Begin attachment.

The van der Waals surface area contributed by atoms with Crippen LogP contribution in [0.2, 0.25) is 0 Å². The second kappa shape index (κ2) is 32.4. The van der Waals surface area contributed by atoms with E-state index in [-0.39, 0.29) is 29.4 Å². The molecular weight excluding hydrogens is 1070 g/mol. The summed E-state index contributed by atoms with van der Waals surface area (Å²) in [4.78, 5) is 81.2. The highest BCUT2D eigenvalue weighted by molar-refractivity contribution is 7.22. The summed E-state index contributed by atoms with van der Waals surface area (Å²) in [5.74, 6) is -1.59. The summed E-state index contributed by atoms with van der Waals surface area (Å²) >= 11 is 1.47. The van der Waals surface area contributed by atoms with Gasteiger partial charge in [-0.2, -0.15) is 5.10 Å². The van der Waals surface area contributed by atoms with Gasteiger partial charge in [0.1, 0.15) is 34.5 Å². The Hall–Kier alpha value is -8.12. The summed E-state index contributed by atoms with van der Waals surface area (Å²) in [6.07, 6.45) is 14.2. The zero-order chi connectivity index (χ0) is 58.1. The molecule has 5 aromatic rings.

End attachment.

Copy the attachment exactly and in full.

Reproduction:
The van der Waals surface area contributed by atoms with Crippen LogP contribution in [0.2, 0.25) is 0 Å². The second kappa shape index (κ2) is 32.4. The van der Waals surface area contributed by atoms with E-state index in [-0.39, 0.29) is 29.4 Å². The molecular weight excluding hydrogens is 1070 g/mol. The summed E-state index contributed by atoms with van der Waals surface area (Å²) in [4.78, 5) is 81.2. The highest BCUT2D eigenvalue weighted by molar-refractivity contribution is 7.22. The summed E-state index contributed by atoms with van der Waals surface area (Å²) in [5.74, 6) is -1.59. The summed E-state index contributed by atoms with van der Waals surface area (Å²) >= 11 is 1.47. The van der Waals surface area contributed by atoms with Gasteiger partial charge in [-0.2, -0.15) is 5.10 Å². The van der Waals surface area contributed by atoms with Gasteiger partial charge in [0.1, 0.15) is 34.5 Å². The Hall–Kier alpha value is -8.12. The summed E-state index contributed by atoms with van der Waals surface area (Å²) in [6.07, 6.45) is 14.2. The zero-order chi connectivity index (χ0) is 58.1. The molecule has 5 aromatic rings.